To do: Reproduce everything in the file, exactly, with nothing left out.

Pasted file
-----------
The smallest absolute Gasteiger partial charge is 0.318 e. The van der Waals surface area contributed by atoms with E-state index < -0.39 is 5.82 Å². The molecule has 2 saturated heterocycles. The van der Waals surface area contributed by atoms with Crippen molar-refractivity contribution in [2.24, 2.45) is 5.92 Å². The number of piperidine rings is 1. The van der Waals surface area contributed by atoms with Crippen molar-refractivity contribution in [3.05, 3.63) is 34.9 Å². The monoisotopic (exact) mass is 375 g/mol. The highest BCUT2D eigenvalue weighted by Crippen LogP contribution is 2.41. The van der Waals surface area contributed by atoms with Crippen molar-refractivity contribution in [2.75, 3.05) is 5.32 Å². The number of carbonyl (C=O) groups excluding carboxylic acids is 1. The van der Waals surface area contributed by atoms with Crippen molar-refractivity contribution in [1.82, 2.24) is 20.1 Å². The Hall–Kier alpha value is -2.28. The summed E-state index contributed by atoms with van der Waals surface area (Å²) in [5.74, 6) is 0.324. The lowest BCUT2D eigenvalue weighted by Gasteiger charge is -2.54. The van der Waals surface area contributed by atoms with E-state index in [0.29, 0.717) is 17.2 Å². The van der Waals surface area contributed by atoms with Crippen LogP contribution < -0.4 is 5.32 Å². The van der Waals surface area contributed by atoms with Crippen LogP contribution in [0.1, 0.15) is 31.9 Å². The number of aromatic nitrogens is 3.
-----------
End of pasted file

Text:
The smallest absolute Gasteiger partial charge is 0.318 e. The van der Waals surface area contributed by atoms with E-state index < -0.39 is 5.82 Å². The molecule has 2 saturated heterocycles. The van der Waals surface area contributed by atoms with Crippen molar-refractivity contribution in [2.24, 2.45) is 5.92 Å². The number of piperidine rings is 1. The van der Waals surface area contributed by atoms with Crippen molar-refractivity contribution in [3.05, 3.63) is 34.9 Å². The monoisotopic (exact) mass is 375 g/mol. The highest BCUT2D eigenvalue weighted by Crippen LogP contribution is 2.41. The van der Waals surface area contributed by atoms with Crippen molar-refractivity contribution in [2.75, 3.05) is 5.32 Å². The number of carbonyl (C=O) groups excluding carboxylic acids is 1. The van der Waals surface area contributed by atoms with Crippen molar-refractivity contribution in [1.82, 2.24) is 20.1 Å². The Hall–Kier alpha value is -2.28. The summed E-state index contributed by atoms with van der Waals surface area (Å²) in [5.74, 6) is 0.324. The lowest BCUT2D eigenvalue weighted by Gasteiger charge is -2.54. The van der Waals surface area contributed by atoms with E-state index in [0.29, 0.717) is 17.2 Å². The van der Waals surface area contributed by atoms with Crippen LogP contribution < -0.4 is 5.32 Å². The van der Waals surface area contributed by atoms with Crippen LogP contribution in [0.1, 0.15) is 31.9 Å². The number of aromatic nitrogens is 3.